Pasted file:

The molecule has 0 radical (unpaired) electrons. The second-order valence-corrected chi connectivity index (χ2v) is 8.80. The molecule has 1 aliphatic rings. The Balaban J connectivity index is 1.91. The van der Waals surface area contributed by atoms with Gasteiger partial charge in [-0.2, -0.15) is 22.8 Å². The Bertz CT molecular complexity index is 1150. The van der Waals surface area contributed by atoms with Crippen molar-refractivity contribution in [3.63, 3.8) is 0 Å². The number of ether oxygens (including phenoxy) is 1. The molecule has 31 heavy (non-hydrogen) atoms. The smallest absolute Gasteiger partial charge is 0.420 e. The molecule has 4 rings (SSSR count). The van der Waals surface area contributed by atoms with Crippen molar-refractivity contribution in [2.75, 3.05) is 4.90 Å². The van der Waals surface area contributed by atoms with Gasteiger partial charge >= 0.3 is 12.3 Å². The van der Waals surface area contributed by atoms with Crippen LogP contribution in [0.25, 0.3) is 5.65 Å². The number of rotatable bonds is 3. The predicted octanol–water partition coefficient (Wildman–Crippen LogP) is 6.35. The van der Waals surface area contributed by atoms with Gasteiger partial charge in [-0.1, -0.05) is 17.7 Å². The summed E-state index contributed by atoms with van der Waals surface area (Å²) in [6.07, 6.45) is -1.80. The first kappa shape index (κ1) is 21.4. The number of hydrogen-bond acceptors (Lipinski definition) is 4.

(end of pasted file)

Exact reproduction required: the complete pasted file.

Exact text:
The molecule has 0 radical (unpaired) electrons. The second-order valence-corrected chi connectivity index (χ2v) is 8.80. The molecule has 1 aliphatic rings. The Balaban J connectivity index is 1.91. The van der Waals surface area contributed by atoms with Gasteiger partial charge in [-0.2, -0.15) is 22.8 Å². The Bertz CT molecular complexity index is 1150. The van der Waals surface area contributed by atoms with Crippen molar-refractivity contribution in [3.63, 3.8) is 0 Å². The number of ether oxygens (including phenoxy) is 1. The molecule has 31 heavy (non-hydrogen) atoms. The smallest absolute Gasteiger partial charge is 0.420 e. The molecule has 4 rings (SSSR count). The van der Waals surface area contributed by atoms with Crippen molar-refractivity contribution in [2.75, 3.05) is 4.90 Å². The van der Waals surface area contributed by atoms with Gasteiger partial charge >= 0.3 is 12.3 Å². The van der Waals surface area contributed by atoms with Crippen LogP contribution in [0.25, 0.3) is 5.65 Å². The number of rotatable bonds is 3. The predicted octanol–water partition coefficient (Wildman–Crippen LogP) is 6.35. The van der Waals surface area contributed by atoms with Gasteiger partial charge in [-0.1, -0.05) is 17.7 Å². The summed E-state index contributed by atoms with van der Waals surface area (Å²) in [6.07, 6.45) is -1.80. The first kappa shape index (κ1) is 21.4. The number of hydrogen-bond acceptors (Lipinski definition) is 4.